Andrei Nekrasov: The Magnitsky Act

… has the subtitle ”Behind the Scenes” and indeed this is what it does, or rather where he takes us, Andrei Nekrasov, known for his controversial film on the poisoning of Litvinenko, for his ”Russian Lessons” that deals with the Russian-Georgian war and for his tv series ”Farewell Comrades”. In other words Nekrasov is an experienced, professional director behind big international films. His new film digs into what actually happened to Sergey Magnitsky, who died in a Moscow prison in 2009, where he had been sitting for 380 days, arrested by the police after having reported a financial tax fraud of considerable size. To the authorities.

Magnitsky, a young lawyer, was hired by American lawyer and investor, based in London, William Browder, who has been insisting, since then, on Magnitsky being tortured to death, and has made himself a human rights activist and a ”Public Enemy no. 1” of Putin’s Russia.

Browder went to the US Congress, had an Magnitsky Act passed and signed by President Obama, an act that made Russian officials involved in human rights conflicts banned to enter the US.

About the overall narrative of the film: Step by step, Nekrasov gets closer to people and documents around the case, an insight that makes him question, whether Magnitsky was actually beaten with death as the consequence or whether he died a natural death… and whether this whole story was set up by Browder to clean himself for being involved in the fraud.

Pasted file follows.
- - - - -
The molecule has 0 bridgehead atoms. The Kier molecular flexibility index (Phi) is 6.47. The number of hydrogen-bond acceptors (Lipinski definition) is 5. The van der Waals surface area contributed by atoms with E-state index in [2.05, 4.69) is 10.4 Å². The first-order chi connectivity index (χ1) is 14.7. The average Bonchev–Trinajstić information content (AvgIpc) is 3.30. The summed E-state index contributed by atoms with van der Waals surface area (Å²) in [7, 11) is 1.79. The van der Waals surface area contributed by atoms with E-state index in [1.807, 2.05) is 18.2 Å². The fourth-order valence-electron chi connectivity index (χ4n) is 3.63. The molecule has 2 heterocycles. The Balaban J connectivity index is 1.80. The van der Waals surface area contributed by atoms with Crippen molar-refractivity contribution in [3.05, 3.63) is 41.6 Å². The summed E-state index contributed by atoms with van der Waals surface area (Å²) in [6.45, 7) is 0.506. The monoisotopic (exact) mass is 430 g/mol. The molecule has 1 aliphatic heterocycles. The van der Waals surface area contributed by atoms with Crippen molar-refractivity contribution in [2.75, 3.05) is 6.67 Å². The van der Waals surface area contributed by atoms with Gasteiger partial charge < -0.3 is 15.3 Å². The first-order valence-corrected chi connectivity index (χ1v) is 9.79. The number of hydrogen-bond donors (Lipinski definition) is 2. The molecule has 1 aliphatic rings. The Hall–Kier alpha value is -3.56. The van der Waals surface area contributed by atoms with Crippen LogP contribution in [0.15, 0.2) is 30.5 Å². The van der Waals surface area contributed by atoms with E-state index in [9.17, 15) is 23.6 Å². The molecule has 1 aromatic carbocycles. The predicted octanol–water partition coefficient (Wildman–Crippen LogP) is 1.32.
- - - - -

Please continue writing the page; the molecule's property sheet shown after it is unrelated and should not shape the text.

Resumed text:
I read about the film being taken off the program at the Norwegian Film Festival in Grimstad – the festival was threatened to be sued by Browder and his lawyers – and I read that it was not shown at a planned screening at the European Council because Browder presented papers stating that the film was full of wrong statements and conclusions – for the same reason broadcaster arte/ZDF has put the film on hold to investigate… The film, however, was screened on the initiative of the producer Piraya Films, in Oslo, in Washington at a closed session and at the Moscow International Film Festival some days ago. At the two latter mentioned events raising upheated debates.

A ”hot” film in other words. Thanks to brave Norwegian Torstein Grude from the production company Piraya in Stavanger Norway for letting me watch the film AS A FILM and not as a piece of investigative journalism even if it is also what it is…

So here comes an attempt to make a film review of a film that with its narrative structure includes several film styles, several angles.

This is what makes it interesting, the richness in approaches with three main personalities, Magnitsky, Browder and Nekrasov.

It starts with Nekrasov, who hears about the Magnitsky case and wants to make it into a film. He contacts Browder, who since 2009 has told the story again and again, is a good storyteller, who seems convincing when he talks in between the dramatized sequences of Magnitsky being beaten up in the prison, as Browder says, Magnitsky being arrested in his home by the policemen in front of his wife and two children, the corrupt policemen having meetings with mafia guys in night clubs, the involved mysteriously being killed one after the other, the interrogation by the policemen – ”if you sign here that you did not tell the truth when you reported the crime, you can go home…”. So here Nekrasov presents Browder’s version of the truth. Classical drama with the voice of Browder taking us through the story.